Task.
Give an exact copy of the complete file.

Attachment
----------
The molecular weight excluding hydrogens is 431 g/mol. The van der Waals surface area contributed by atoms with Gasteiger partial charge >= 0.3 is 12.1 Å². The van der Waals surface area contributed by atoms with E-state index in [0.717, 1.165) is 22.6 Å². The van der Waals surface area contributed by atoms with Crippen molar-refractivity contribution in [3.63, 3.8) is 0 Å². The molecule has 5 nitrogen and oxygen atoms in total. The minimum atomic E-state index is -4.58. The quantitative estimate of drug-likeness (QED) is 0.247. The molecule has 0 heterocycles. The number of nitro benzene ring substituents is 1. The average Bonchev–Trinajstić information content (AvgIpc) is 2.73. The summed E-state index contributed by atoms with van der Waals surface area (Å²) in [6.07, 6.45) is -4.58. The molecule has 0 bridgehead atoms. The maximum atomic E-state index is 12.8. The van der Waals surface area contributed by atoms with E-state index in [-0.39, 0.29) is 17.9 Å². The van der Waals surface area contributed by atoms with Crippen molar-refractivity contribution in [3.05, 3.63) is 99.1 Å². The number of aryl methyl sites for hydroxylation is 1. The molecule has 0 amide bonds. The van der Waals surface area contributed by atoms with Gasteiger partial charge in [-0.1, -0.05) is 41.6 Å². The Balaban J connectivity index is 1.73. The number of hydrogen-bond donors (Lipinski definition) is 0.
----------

The molecular weight excluding hydrogens is 431 g/mol. The van der Waals surface area contributed by atoms with Gasteiger partial charge >= 0.3 is 12.1 Å². The van der Waals surface area contributed by atoms with E-state index in [0.717, 1.165) is 22.6 Å². The van der Waals surface area contributed by atoms with Crippen molar-refractivity contribution in [3.63, 3.8) is 0 Å². The molecule has 5 nitrogen and oxygen atoms in total. The minimum atomic E-state index is -4.58. The quantitative estimate of drug-likeness (QED) is 0.247. The molecule has 0 heterocycles. The number of nitro benzene ring substituents is 1. The average Bonchev–Trinajstić information content (AvgIpc) is 2.73. The summed E-state index contributed by atoms with van der Waals surface area (Å²) in [6.07, 6.45) is -4.58. The molecule has 0 bridgehead atoms. The maximum atomic E-state index is 12.8. The van der Waals surface area contributed by atoms with E-state index in [-0.39, 0.29) is 17.9 Å². The van der Waals surface area contributed by atoms with Crippen molar-refractivity contribution in [3.05, 3.63) is 99.1 Å². The number of aryl methyl sites for hydroxylation is 1. The molecule has 0 amide bonds. The van der Waals surface area contributed by atoms with Gasteiger partial charge in [-0.1, -0.05) is 41.6 Å². The Balaban J connectivity index is 1.73. The number of hydrogen-bond donors (Lipinski definition) is 0.